CHAPEL HILL — Two writers for The Yadkin Ripple were among the honorees last Thursday at the awards ceremony for the North Carolina Press Association. The ceremony was held at the Carolina Club on the campus of UNC-Chapel Hill. A total of 113 newspapers from across the state submitted entries in more than 60 categories for the awards, which were judged by members of press associations from Mississippi, Oklahoma and West Virginia.
The evening began with a powerful story from guest speaker Jennifer Thompson, a Winston-Salem native, who was presented with the NCPA North Carolinian of the Year award. Thompson, a victim of a violent rape who mistakenly identified the wrong man as her attacker, now advocates for those who have been wrongfully convicted. Thompson recently established the organization Healing Justice which works with victims of crimes and those who have been wrongfully convicted “to address this extensive human damage by providing support, reconciliation, and recovery in cases involving exonerations.”
“I’m going to make you this promise as a North Carolinian, that I will continue to make you proud,” Thompson said. “We come from a great state. It’s the only state in the country that has an innocence commission. In everything I do, I will bring North Carolina with me and I will always be proud to be from this state and I thank you for this award.”
In the communities division, Yadkin Ripple reporter Kitsey Burns Harrison claimed a third place award in the news coverage category for a series of stories detailing events leading up to and following the unexpected closure of the Yadkin Valley Community Hospital. Harrison has worked for The Yadkin Ripple since January 2014. This is her second NCPA award.
“I am honored to again be recognized with an award from the North Carolina Press Association,” Harrison said. “As a Yadkin County native, it is my privilege to cover events happening in my home community and the closure of the hospital was certainly one of the biggest stories to come out of our region this year. I am grateful to be recognized for my work covering this event.”
Also honored at the ceremony was Yadkin Ripple columnist Rod Hunter. Hunter voluntarily writes a column once a month for the paper. This is his first press award.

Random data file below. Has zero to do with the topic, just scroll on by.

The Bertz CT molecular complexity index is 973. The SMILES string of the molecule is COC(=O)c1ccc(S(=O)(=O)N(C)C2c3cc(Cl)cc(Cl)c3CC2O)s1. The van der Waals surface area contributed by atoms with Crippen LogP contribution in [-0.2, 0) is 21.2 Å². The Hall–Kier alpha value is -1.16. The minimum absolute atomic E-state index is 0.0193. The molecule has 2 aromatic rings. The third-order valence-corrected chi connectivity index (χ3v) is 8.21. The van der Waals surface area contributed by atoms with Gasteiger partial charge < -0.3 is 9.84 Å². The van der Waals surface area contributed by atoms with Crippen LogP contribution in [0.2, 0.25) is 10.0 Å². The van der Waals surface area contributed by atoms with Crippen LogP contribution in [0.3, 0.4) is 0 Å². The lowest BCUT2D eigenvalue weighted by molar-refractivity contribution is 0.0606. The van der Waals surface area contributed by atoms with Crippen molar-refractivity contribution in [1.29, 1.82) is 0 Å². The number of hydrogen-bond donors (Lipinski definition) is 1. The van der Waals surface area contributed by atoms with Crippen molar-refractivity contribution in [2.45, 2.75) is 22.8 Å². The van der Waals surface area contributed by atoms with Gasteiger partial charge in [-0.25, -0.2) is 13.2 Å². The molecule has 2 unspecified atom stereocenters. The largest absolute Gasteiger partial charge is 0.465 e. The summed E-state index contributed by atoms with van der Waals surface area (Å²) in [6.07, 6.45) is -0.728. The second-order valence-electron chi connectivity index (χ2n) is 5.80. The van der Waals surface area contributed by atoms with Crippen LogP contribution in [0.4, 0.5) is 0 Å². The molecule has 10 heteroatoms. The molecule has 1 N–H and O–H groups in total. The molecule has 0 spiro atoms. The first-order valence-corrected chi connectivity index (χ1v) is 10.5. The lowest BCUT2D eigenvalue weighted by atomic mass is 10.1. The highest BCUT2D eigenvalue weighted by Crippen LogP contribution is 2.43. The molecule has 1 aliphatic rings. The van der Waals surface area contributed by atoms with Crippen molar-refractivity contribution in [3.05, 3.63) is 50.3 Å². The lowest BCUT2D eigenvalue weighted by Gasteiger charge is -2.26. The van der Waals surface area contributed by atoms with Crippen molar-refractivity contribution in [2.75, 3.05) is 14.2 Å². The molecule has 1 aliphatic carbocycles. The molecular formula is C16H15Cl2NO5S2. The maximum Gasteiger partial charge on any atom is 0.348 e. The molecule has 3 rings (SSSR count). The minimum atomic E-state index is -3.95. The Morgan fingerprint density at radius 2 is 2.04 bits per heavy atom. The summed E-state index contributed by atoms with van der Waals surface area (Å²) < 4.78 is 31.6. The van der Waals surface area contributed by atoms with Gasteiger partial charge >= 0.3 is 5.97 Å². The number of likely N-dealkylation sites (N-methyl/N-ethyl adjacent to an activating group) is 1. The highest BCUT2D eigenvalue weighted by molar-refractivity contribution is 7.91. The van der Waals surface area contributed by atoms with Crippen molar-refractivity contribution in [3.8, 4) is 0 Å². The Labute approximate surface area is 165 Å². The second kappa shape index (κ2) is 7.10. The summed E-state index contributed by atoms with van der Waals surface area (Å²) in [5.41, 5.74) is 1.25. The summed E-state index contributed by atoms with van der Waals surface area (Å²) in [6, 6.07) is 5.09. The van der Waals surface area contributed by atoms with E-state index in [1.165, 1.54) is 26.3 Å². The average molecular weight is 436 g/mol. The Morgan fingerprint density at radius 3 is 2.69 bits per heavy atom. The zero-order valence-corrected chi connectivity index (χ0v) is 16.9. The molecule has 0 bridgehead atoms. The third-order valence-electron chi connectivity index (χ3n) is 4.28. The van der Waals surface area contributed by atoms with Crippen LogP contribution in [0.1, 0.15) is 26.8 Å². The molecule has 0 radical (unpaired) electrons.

“I never expected to write something other people would want to read,” Hunter said. “My first essay style piece happened because I wanted to publish a couple of photographs of butterflies I had made. I submitted the photos to a publisher and they liked them, but said they would need an article to accompany the photos. I did some research on butterflies and wrote my first article. It was published along with my photos, I was surprised. Almost as surprised as I am to win this award.”
Sandra Hurley, regional director for The Yadkin Ripple’s parent company Civitas Media, said she was proud of the award winners from The Yadkin Ripple and others from Civitas Media newspapers.
“We’re so fortunate to have Kitsey and Rod serving our readers and viewers in Yadkin County,” Hurley said. “Their dedicated work for the community has brought informational pieces, interesting columns and a true picture of the areas they serve.”
Also winning awards in Hurley’s region was Nick Elmes, editor of The Stokes News in the news coverage category, and Amanda Dodson in the sports and entertainment category. Other Civitas Media winners included Bladen Journal, Laurinburg Exchange, Robesonian, Sampson Independent and Richmond County Daily Journal. New Editor Adam Orr, at the Jefferson Post, won the Associated Press Carl K. Bell Editing Award for a story he did while working at the Gaston Gazette.